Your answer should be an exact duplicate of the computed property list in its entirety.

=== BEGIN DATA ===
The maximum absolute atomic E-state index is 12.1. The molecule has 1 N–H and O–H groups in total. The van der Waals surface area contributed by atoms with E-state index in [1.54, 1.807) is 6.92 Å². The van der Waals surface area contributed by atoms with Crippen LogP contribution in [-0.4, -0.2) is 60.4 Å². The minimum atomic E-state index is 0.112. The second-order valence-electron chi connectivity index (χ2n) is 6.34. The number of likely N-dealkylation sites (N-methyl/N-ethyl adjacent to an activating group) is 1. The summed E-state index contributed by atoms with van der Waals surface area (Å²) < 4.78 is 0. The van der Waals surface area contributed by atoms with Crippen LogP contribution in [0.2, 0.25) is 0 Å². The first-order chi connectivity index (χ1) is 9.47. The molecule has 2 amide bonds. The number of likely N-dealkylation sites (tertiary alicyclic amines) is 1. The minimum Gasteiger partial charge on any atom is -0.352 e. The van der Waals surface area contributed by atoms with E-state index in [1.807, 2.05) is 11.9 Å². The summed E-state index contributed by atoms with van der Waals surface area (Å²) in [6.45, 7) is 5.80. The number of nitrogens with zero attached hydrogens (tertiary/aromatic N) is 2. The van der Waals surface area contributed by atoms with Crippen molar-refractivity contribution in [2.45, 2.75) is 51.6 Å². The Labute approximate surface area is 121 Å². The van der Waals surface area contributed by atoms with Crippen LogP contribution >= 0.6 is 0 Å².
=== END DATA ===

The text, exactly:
The maximum absolute atomic E-state index is 12.1. The molecule has 1 N–H and O–H groups in total. The van der Waals surface area contributed by atoms with E-state index in [1.54, 1.807) is 6.92 Å². The van der Waals surface area contributed by atoms with Crippen LogP contribution in [-0.4, -0.2) is 60.4 Å². The minimum atomic E-state index is 0.112. The second-order valence-electron chi connectivity index (χ2n) is 6.34. The number of likely N-dealkylation sites (N-methyl/N-ethyl adjacent to an activating group) is 1. The summed E-state index contributed by atoms with van der Waals surface area (Å²) < 4.78 is 0. The van der Waals surface area contributed by atoms with Crippen LogP contribution in [0.2, 0.25) is 0 Å². The first-order chi connectivity index (χ1) is 9.47. The molecule has 2 amide bonds. The number of likely N-dealkylation sites (tertiary alicyclic amines) is 1. The minimum Gasteiger partial charge on any atom is -0.352 e. The van der Waals surface area contributed by atoms with E-state index in [1.807, 2.05) is 11.9 Å². The summed E-state index contributed by atoms with van der Waals surface area (Å²) in [6.45, 7) is 5.80. The number of nitrogens with zero attached hydrogens (tertiary/aromatic N) is 2. The van der Waals surface area contributed by atoms with Crippen molar-refractivity contribution in [2.45, 2.75) is 51.6 Å². The Labute approximate surface area is 121 Å². The van der Waals surface area contributed by atoms with Crippen LogP contribution >= 0.6 is 0 Å².